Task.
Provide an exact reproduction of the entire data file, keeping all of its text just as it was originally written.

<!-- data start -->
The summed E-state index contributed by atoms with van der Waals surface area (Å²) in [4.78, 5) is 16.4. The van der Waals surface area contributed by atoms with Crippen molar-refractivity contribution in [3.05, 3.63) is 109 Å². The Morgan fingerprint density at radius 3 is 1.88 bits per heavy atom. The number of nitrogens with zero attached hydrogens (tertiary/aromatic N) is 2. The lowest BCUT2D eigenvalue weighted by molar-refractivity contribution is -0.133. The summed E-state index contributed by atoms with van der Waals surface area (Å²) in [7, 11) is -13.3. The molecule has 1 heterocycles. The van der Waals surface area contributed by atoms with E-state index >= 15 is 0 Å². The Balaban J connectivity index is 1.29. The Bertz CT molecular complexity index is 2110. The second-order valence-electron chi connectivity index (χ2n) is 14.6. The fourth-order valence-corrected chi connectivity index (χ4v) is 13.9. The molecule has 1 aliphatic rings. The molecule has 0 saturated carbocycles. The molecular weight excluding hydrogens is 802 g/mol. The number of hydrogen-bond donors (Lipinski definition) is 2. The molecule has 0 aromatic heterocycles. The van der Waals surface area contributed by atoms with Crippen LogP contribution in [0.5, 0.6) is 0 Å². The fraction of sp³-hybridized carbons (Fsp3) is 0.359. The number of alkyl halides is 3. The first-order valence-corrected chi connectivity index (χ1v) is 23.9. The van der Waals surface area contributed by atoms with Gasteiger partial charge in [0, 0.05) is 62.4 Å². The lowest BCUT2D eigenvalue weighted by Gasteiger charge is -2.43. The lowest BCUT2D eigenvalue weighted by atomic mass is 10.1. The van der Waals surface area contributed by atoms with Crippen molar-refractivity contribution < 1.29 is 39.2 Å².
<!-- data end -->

The summed E-state index contributed by atoms with van der Waals surface area (Å²) in [4.78, 5) is 16.4. The van der Waals surface area contributed by atoms with Crippen molar-refractivity contribution in [3.05, 3.63) is 109 Å². The Morgan fingerprint density at radius 3 is 1.88 bits per heavy atom. The number of nitrogens with zero attached hydrogens (tertiary/aromatic N) is 2. The lowest BCUT2D eigenvalue weighted by molar-refractivity contribution is -0.133. The summed E-state index contributed by atoms with van der Waals surface area (Å²) in [7, 11) is -13.3. The molecule has 1 heterocycles. The van der Waals surface area contributed by atoms with E-state index >= 15 is 0 Å². The Balaban J connectivity index is 1.29. The Bertz CT molecular complexity index is 2110. The second-order valence-electron chi connectivity index (χ2n) is 14.6. The fourth-order valence-corrected chi connectivity index (χ4v) is 13.9. The molecule has 1 aliphatic rings. The molecule has 0 saturated carbocycles. The molecular weight excluding hydrogens is 802 g/mol. The number of hydrogen-bond donors (Lipinski definition) is 2. The molecule has 0 aromatic heterocycles. The van der Waals surface area contributed by atoms with Crippen LogP contribution in [0.5, 0.6) is 0 Å². The fraction of sp³-hybridized carbons (Fsp3) is 0.359. The number of alkyl halides is 3. The first-order valence-corrected chi connectivity index (χ1v) is 23.9. The van der Waals surface area contributed by atoms with Gasteiger partial charge in [0, 0.05) is 62.4 Å². The lowest BCUT2D eigenvalue weighted by Gasteiger charge is -2.43. The lowest BCUT2D eigenvalue weighted by atomic mass is 10.1. The van der Waals surface area contributed by atoms with Crippen molar-refractivity contribution < 1.29 is 39.2 Å².